Economic evaluation of postdischarge malaria chemoprevention in preschool children treated for severe anaemia in Malawi, Kenya, and Uganda: A cost-effectiveness analysis

Melf-Jakob Kühl, Thandile Gondwe, Aggrey Dhabangi, Titus K. Kwambai, Amani T. Mori, Robert Opoka, Chandy John, Richard Idro, Feiko O. Ter Kuile, Kamija S. Phiri

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Abstract

Background: Children hospitalised with severe anaemia in malaria-endemic areas are at a high risk of dying or being readmitted within six months of discharge. A trial in Kenya and Uganda showed that three months of postdischarge malaria chemoprevention (PDMC) with monthly dihydroartemisinin-piperaquine (DP) substantially reduced this risk. The World Health Organization recently included PDMC in its malaria chemoprevention guidelines. We conducted a cost-effectiveness analysis of community-based PDMC delivery (supplying all three PDMC-DP courses to caregivers at discharge to administer at home), facility-based PDMC delivery (monthly dispensing of PDMC-DP at the hospital), and the standard of care (no PDMC).

Methods: We combined data from two recently completed trials; one placebo-controlled trial in Kenya and Uganda collecting efficacy data (May 6, 2016 until November 15, 2018; n=1049), and one delivery mechanism trial from Malawi collecting adherence data (March 24, 2016 until October 3, 2018; n=375). Cost data were collected alongside both trials. Three Markov decision models, one each for Malawi, Kenya, and Uganda, were used to compute incremental cost-effectiveness ratios expressed as costs per quality-adjusted life-year (QALY) gained. Deterministic and probabilistic sensitivity analyses were performed to account for uncertainty.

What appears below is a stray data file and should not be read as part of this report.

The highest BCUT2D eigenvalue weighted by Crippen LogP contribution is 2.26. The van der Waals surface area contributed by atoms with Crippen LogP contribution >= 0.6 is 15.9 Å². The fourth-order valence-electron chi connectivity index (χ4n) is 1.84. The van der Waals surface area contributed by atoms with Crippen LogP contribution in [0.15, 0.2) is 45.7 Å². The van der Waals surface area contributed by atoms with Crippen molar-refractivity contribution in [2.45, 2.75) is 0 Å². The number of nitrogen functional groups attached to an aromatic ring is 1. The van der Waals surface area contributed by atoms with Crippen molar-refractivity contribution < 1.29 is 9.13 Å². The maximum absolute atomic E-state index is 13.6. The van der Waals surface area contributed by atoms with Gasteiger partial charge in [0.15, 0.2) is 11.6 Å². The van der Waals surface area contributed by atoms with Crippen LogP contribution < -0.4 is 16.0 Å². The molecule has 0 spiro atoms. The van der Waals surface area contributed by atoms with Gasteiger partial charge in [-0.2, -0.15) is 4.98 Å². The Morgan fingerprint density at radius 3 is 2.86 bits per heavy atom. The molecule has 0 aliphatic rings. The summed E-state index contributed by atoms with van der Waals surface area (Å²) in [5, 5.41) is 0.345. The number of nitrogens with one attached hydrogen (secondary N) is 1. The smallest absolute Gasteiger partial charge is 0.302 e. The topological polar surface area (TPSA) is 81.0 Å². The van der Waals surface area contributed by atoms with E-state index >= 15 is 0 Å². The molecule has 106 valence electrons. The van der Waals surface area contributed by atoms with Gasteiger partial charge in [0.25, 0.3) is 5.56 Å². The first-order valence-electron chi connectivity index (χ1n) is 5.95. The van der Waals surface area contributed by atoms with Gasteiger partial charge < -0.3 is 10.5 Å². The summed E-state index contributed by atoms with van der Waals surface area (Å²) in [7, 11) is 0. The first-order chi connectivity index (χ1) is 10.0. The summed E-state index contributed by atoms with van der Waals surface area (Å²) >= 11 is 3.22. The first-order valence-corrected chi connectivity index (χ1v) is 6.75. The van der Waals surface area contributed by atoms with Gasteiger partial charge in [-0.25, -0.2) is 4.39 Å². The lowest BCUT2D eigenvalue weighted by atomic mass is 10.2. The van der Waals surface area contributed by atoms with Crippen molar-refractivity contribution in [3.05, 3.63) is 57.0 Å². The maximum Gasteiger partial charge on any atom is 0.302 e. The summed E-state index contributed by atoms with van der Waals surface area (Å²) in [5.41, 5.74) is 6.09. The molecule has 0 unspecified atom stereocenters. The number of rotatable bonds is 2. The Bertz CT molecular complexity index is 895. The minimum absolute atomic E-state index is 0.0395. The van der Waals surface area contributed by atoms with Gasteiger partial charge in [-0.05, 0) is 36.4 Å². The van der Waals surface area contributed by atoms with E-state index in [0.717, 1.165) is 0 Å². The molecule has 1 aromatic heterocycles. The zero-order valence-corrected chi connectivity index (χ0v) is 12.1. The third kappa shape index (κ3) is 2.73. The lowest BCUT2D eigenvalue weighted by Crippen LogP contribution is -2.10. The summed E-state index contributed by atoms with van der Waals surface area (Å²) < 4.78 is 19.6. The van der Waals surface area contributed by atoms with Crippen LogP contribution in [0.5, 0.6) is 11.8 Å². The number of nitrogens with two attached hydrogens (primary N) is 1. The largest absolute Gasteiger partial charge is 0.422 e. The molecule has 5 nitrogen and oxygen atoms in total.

Findings: Both PDMC strategies were cost-saving in each country, meaning less costly and more effective in increasing health-adjusted life expectancy than the standard of care. The estimated incremental cost savings for community-based PDMC compared to the standard of care were US$ 22¢10 (Malawi), 38¢52 (Kenya), and 26¢23 (Uganda) per child treated. The incremental effectiveness gain using either PDMC strategy varied between 0¢3 and 0¢4 QALYs. Community-based PDMC was less costly and more effective than facility-based PDMC. These results remained robust in sensitivity analyses.

Interpretation: PDMC under implementation conditions is cost-saving. Caregivers receiving PDMC at discharge is a cost-effective delivery strategy for implementation in malaria-endemic southeastern African settings.

Original languageUndefined/Unknown
JournalPaediatrics and Child Health, East Africa
Publication statusPublished - 1 Oct 2022

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